As with all art, it’s inevitably a slightly artificial construct, but I believe that the photographs, taken sensitively, will reflect something important about each sitter beyond mere appearance/looks that is true to both their business and private personae.
People at work
A new project for June 2016 onwards.
As the Cigar book project comes to a close I am embarking on a new one - people at work. Portraits taken of people who do a range of different jobs photographed in their workplace and therefore surrounded by the tools they use and the objects and works of art they make. I hope to start predominantly with those who work in the arts and crafts but will take any opportunity as it comes to capture people in different professions and jobs.
Stephen Melton is a sculptor of considerable renown. One of his most recent commissions is to produce a sculpture of Amy Johnson and he kindly allowed me to visit him at his workshop/foundry to take a series of photographs on an afternoon when the furnace had been lit and molten bronze was subsequently poured into various moulds, some of which contained parts of Amy, some the work by other sculptors.
This is very hot, exhausting work which requires precision as well as strength. I was particularly struck by the way he 'rehearsed' the pouring sequence with his assistant first so that this potentially dangerous operation would be accomplished successfully.
At the end of the afternoon I took some close up portraits of Stephen's hot, sweat-drenched face and hands in an attempt to capture the amount of physical and mental energy expended during this particular process.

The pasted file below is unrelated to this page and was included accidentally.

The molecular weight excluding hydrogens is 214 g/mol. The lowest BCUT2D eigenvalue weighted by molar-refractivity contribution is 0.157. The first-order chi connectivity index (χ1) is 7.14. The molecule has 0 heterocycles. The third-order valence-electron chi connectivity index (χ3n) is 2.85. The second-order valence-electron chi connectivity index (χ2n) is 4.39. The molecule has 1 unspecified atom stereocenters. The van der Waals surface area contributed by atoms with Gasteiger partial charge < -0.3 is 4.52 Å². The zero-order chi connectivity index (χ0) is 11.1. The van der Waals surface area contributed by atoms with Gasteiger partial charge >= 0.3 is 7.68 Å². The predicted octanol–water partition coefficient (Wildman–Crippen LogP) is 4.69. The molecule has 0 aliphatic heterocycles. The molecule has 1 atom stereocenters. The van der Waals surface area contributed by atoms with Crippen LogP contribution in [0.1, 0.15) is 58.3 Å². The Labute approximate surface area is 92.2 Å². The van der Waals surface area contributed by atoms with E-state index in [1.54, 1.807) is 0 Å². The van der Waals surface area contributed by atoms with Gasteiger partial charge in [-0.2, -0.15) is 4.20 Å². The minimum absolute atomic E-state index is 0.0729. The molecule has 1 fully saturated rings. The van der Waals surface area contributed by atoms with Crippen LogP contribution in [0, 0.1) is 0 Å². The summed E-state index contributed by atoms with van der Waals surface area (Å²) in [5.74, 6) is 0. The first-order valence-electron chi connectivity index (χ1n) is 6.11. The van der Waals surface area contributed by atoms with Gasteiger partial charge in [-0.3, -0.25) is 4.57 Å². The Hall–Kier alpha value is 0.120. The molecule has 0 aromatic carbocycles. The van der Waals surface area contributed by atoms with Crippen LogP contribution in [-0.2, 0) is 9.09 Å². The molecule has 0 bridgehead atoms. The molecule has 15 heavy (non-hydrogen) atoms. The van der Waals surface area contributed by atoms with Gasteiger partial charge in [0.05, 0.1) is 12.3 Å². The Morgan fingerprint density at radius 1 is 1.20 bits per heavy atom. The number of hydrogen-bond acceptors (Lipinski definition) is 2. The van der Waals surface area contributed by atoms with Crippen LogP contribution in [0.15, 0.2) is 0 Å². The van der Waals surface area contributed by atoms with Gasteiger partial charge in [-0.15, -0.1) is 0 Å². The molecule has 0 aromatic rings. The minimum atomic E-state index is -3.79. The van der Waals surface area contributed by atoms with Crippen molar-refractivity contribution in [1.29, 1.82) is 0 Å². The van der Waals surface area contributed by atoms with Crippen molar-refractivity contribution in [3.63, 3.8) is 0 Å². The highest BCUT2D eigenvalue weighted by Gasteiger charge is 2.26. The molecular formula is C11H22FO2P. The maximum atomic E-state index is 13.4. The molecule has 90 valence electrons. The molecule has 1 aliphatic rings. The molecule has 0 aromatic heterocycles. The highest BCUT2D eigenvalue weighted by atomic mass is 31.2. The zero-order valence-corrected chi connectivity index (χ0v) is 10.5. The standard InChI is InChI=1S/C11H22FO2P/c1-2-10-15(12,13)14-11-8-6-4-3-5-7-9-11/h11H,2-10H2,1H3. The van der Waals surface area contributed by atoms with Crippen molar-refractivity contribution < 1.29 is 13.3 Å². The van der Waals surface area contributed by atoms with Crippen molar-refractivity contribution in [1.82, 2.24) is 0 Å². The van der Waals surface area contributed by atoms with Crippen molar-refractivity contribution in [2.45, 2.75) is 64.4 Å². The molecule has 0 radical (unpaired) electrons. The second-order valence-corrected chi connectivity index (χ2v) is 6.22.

Dan is one of the builders converting my attic into a space that I will be able to use as a natural light portrait studio. He was left by the others at the end of the day to clear up and lock up (hence the keys). A bit like Stephen, I wanted to capture that feeling of a moment of peace and satisfaction after a hard day's work before setting off home. He had just finished the coffee I had made him which he had been drinking in this sitting position so I asked him to hold on a moment and took the shot.
Jane is a psychotherapist so I wanted to keep the focus on the intelligence in the eyes and the feeling that here was a good listener. The finger up to the side of the head implies a listening pose but also that what she does is to try to cure the brain of its psychoses. It is as if she is saying what we are is all in there if we could but find it and, having found it, help it to find a balance.
Malcolm, a now retired head porter at an independent school, was the epitome of loyalty and devout service. He had a strong sense of tradition. However, that didn't mean he was afraid to embrace the new.
A very gentle , humble man whose father and grandfather and great grandfather had all held the same post, he seemed always to have a smile on his face, a good morning on his lips and was held in deep respect by both the teaching staff and his colleagues. Even as he neared retirement, he would roll up his sleeves to do the most demanding of physical jobs and had an uncanny ability to appear to be able to be in two places at the same time
Early one very cold, January morning when it had snowed the night before and a good foot or so lay on the ground, seeing I was carrying my camera, he asked whether I would like to go to the top of the flag tower to take some shots. In the end I took a 360 degree panoramic view of the school and its environs whilst the snow still lay pristine on the ground. as I turned to thank him, Malcolm's face told me that he had enjoyed giving me this opportunity as much as I had in being able to exploit it.
Mickael is a barman in a top London Hotel. He prides himself on creating unusual cocktails for his clientele, a number of whom are cigar aficionados. His bar is immaculately laid out, as is his appearance - it is almost like a throwback to the 1920s with its mirrors and polished surfaces. The cocktail he is holding is one which incorporates a hint of nicotine, an unusual ingredient in such a drink. I didn't try it myself, but my friend did and was pleasantly surprised. And don't ask me for the recipe - he keeps it a carefully guarded secret.